Shedding The

Victim Mentality

There are moments in life when something happens to us, and we’re not responsible. Abuse, prejudice, racism, displacement due to war, conflict, or persecution are just a few. These are horrible, painful, and, in my opinion, unacceptable.

For most other situations, believing we’re a victim can be the very thing that keeps us from becoming the victor.

I’ll admit, I’ve been guilty of having a victim mentality; convincing myself that where I am in life is the result of someone else’s decisions, behaviors, and actions. Any guesses on how well that has worked for me?

Believing we’re a victim poses some limiting challenges.

First, where there’s a victim, there’s a villain. If we’re ‘the good guy,’ someone else is ‘the bad guy.’ That creates bitterness and unforgiveness in our hearts and leads us to believe we’re free from taking any responsibility for where we are.

When we blame, we stay the same.

As painful as it can be, owning where we are is the beginning of moving forward. If responsibility were a delicious blueberry pie, there’s almost always a slice – however big or small – that belongs to us.

Second, living with a victim mentality becomes an issue of identity. Whoever we believe we are, is what we think we deserve. The result can be strong confidence or self-sabotage; behaving in ways that contribute to the cycle repeating itself.

Finally, when someone recognizes a victim mentality in us, it’s difficult for them to point it out because we usually don’t see it. That’s because we’ve been telling ourselves the stories of what’s happened to us and why, over and over and over, convinced our narrative is true.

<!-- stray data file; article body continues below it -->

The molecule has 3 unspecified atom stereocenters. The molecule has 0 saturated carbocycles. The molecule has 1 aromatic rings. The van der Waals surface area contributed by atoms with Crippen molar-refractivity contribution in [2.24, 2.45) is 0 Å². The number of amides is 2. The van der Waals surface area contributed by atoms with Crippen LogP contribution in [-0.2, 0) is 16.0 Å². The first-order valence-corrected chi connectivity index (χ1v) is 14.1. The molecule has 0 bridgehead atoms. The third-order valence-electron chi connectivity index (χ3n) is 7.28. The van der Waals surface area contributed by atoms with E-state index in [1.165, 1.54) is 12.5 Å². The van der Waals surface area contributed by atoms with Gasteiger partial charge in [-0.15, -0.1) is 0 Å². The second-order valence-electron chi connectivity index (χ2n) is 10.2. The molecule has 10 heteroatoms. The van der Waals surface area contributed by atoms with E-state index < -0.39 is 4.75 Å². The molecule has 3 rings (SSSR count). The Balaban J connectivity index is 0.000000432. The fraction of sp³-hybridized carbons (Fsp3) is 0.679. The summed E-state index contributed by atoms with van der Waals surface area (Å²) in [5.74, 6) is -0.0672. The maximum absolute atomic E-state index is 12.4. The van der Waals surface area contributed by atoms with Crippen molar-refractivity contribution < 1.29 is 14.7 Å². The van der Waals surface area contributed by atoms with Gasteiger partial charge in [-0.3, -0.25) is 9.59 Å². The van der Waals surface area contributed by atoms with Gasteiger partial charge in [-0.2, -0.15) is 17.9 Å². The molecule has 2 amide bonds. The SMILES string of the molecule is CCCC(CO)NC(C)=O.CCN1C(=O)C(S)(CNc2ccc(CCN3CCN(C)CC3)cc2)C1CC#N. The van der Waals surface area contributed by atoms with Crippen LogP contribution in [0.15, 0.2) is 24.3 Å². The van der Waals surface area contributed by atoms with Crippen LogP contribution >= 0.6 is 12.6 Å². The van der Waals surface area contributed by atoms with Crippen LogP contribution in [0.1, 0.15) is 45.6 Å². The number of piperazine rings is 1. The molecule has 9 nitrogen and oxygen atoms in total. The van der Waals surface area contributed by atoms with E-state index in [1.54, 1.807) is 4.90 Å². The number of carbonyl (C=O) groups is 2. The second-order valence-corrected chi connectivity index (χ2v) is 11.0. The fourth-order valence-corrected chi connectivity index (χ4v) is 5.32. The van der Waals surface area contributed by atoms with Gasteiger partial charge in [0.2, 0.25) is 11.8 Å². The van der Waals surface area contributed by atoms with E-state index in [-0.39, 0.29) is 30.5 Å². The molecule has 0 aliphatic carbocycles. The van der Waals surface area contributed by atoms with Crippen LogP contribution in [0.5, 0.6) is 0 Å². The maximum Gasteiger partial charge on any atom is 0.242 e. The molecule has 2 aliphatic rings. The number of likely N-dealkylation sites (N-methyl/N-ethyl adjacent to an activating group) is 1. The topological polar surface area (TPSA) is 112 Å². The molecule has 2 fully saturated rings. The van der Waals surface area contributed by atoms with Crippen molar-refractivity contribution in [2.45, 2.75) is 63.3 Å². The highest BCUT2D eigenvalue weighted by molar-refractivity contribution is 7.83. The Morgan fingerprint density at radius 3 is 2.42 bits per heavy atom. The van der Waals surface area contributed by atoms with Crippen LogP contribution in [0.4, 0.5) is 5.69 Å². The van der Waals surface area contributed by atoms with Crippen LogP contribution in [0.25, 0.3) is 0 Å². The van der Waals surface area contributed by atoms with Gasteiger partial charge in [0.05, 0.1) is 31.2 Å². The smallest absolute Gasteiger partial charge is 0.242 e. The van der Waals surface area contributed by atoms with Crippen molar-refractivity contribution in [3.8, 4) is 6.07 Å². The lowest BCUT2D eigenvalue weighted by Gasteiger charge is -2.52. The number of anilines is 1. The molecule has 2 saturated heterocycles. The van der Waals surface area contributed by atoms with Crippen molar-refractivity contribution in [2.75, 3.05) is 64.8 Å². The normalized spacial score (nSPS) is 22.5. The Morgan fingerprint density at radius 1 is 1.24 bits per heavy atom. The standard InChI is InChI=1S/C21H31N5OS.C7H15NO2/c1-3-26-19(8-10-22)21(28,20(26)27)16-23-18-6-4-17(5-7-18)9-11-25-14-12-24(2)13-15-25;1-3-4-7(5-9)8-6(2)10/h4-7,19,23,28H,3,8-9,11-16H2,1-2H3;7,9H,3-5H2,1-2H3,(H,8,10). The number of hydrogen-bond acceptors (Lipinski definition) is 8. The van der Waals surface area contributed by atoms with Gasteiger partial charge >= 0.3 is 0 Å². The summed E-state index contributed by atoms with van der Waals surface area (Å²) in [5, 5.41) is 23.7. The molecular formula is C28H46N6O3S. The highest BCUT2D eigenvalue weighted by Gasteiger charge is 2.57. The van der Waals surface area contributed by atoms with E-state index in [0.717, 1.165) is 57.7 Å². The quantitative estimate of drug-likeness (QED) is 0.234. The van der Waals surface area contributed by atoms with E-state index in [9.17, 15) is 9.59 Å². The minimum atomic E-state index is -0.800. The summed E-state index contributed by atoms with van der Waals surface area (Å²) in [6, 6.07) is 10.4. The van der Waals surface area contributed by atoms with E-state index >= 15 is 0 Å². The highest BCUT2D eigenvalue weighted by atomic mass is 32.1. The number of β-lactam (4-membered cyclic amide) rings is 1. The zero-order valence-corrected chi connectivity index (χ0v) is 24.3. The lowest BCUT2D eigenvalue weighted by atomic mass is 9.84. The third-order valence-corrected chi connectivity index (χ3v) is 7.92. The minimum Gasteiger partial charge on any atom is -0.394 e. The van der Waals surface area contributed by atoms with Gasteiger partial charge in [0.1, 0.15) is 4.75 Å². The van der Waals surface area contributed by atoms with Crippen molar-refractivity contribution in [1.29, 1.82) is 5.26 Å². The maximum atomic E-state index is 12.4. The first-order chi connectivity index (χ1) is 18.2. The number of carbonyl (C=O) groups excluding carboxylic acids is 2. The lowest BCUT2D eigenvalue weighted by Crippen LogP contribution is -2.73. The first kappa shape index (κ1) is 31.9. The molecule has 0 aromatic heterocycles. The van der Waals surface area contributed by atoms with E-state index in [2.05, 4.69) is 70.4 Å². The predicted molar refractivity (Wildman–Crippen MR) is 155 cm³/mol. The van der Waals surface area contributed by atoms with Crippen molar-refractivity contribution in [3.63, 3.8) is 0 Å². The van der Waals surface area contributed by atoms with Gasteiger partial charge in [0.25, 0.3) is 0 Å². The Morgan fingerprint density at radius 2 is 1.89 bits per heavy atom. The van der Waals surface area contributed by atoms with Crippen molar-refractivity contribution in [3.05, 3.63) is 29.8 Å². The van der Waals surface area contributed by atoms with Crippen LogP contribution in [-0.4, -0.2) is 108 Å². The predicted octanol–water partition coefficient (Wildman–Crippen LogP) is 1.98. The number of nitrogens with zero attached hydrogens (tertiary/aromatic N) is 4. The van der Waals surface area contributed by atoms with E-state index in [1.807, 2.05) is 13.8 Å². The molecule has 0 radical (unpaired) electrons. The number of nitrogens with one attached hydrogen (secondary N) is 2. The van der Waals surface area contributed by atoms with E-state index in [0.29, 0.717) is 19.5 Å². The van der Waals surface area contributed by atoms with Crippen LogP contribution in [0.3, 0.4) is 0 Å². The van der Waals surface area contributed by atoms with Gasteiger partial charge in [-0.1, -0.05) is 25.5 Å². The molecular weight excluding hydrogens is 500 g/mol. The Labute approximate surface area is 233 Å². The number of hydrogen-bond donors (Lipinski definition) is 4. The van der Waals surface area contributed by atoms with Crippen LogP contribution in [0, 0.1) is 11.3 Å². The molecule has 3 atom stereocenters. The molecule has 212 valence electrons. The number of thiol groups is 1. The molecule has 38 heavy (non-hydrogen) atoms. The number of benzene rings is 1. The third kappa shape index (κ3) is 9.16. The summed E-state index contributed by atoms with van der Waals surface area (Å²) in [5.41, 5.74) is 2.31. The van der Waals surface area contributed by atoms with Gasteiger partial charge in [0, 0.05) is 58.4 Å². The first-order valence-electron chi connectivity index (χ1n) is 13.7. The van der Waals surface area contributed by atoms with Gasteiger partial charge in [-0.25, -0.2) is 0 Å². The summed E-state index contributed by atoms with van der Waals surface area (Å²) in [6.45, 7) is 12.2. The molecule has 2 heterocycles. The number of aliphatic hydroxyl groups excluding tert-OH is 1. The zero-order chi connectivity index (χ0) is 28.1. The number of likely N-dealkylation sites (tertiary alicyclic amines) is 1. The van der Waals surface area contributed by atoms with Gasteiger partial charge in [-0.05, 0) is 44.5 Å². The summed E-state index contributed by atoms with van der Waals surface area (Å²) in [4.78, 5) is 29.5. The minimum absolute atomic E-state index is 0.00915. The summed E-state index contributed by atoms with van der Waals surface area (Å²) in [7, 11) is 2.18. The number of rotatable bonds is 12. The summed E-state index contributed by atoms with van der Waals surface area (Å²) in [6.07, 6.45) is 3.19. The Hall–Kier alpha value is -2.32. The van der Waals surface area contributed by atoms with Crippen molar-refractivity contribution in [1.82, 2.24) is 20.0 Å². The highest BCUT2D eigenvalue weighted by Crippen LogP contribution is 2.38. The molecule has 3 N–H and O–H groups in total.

Is there a solution? Yes. 100%.

Do Something Simple.

It’s time to shed the victim mentality by telling ourselves the truth, take ownership of where we are, and adopt the attitude of the victor.

In spite of how we got ‘here,’ wherever that is, we call it what it is, without sugar-coating things. ‘My kids don’t like me, and I don’t blame them.’ ‘I lost my job, and I can see why.’ ‘My marriage is struggling, and I’m not helping.’ ‘I hate so-and-so, because…’ Again, it doesn’t matter how we got where we are. The goal is moving forward. Call it what it is.

No one influences what we believe more than ourselves because we talk to ourselves all the time.

Let’s change our self-talk from, ‘I’m a victim,’ to ‘I’m not a victim. Life is hard, but I’m a fighter. I will put in the work and figure this out. I’m not waiting for easy because it never comes. I’m not a victim. ‘So and so,’ is not a villain. I’m a victor and choose to behave like one.’

Then, own your next steps. Taking responsibility is the beginning of fulfilling our destiny. Refuse being held back any longer. Chart your course. Create an action plan. Identify the next step and take it. Then, do it again and again and again.

You have too much to contribute to this world to stay as is and where you are.

Refuse to be a victim. Release others from being villains. Take on the attitude of the victor.

Do this and better days are ahead.